My only issue with the piece is that it says that one reason Williams failed was because they put him at right tackle when he was drafted to play left tackle.
I think his short arms hurt, though there are plenty of examples which fly in the face of that draft logic. I agree that his back hampered his development and it hurt him to not start a game until his second year.
I'm fine with those pieces of logic, though as Pompei says, neither is the big reason he failed.
But I'll buy both of those over "he was never given a shot at left tackle."
Left tackle is only one of the two most vital spots on the line. It's left tackle (or the blind side for most quarterbacks) and center, and if either of those are truly awful, it can be hard to recover.
Where do failed left tackles go? Right tackle, then guard.
Now, maybe he was a poor fit at either or both of those positions and really, if that's the case, he's not a good offensive lineman.
But to say that he would succeed at left tackle—a more difficult and challenging position—when he couldn't at guard or right tackle is just crazy.
There are slightly different skill sets required, but he wasn't great in pass protection and if there is something you need to be able to do at the left tackle more than anywhere else on the line, it's pass block.
There are a lot of reason Williams didn't work out for the Bears. Some are his fault, some are the Bears' fault. I don't think he was ever handled correctly and frankly, having Mike Martz as an offensive coordinator isn't going to enhance a lineman's prospects.
It may be that if Williams had been given more time at any spot, he could have excelled.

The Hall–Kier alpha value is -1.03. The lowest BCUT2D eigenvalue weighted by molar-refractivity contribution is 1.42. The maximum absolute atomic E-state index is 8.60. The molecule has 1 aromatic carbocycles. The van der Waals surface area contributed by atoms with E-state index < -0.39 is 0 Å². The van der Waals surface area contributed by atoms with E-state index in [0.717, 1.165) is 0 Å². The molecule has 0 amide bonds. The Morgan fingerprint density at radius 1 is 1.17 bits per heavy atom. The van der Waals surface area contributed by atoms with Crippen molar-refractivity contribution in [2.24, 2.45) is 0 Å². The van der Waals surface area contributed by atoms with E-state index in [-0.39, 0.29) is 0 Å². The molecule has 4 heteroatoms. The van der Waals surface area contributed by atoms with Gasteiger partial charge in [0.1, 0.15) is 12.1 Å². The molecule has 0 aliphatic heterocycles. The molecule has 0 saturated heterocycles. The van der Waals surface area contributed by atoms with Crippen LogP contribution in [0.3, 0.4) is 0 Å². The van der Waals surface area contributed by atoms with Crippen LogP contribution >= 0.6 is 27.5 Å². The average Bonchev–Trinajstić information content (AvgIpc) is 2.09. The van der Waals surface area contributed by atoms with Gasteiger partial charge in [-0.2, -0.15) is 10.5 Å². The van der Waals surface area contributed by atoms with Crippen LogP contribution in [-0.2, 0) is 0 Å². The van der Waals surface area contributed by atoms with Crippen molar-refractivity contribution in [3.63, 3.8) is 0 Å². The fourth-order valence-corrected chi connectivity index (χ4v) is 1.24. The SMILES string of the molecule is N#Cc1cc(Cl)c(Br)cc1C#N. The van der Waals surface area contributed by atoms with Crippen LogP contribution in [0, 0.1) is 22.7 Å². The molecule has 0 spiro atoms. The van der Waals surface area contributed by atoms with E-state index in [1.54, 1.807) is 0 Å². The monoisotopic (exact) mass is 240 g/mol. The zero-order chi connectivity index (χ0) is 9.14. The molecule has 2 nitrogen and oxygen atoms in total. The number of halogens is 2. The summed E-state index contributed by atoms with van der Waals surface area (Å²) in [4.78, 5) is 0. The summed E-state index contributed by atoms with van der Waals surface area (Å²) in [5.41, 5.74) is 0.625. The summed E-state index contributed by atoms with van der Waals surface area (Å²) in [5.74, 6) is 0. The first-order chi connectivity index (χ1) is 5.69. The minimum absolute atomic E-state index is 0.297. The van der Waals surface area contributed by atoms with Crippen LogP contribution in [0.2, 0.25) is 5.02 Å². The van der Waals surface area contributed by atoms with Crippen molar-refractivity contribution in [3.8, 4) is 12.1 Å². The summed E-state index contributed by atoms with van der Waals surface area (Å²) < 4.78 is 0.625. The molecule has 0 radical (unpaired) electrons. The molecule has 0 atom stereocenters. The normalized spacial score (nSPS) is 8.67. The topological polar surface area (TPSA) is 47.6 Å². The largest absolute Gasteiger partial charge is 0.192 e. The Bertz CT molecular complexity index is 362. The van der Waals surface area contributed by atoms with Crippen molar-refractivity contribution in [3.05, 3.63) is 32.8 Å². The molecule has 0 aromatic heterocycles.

But if you're unable to beat out J'Marcus Webb for a left tackle spot, it's hard to imagine that any amount of time was going to help. That's not even a knock on Webb, by the way.
It just says something when a guy drafted in the seventh round of the 2010 draft outplays a guy taken 14th overall in 2008—well, you have more problems than him not being at the right position.
On to the rest of the division.
The Tribune's Vaughn McClure says that with Williams leaving, the focus will fall on Gabe Carimi.
The Free Press' Dave Birkett says that the Lions are down to just a pair of completely healthy cornerbacks.
Justin Rogers of MLive.com reports head coach Jim Schwartz was expecting what Nick Fairley did last week all along.
As has been feared all along, it appears Jahvid Best will not take a snap this season due to his continued concussion issues, but Bleacher Report's Ethan Grant says Best should serve as a benchmark for the rest of the NFL.
CheeseheadTV.com's Zach Kruse says the Packers have the talent to control the slot position on both sides of the ball.
Sarah Barshop of ESPN Wisconsin reports cornerback Davon House is aiming to get his starting job back.
The Journal-Sentinel's Tom Silverstein writes that the Packers have added linebacker DJ Smith to the injured reserve list.
The Pioneer Press' Brian Murphy says that the Vikings have a big advantage having both their next two games—played in four days time—home at the Metrodome.
Here's an interesting (and illuminating) aspect of Jerome Simpson's frustration about being inactive last week—it cut into his pay, according to the ESPN NFC North blog's Kevin Seifert.
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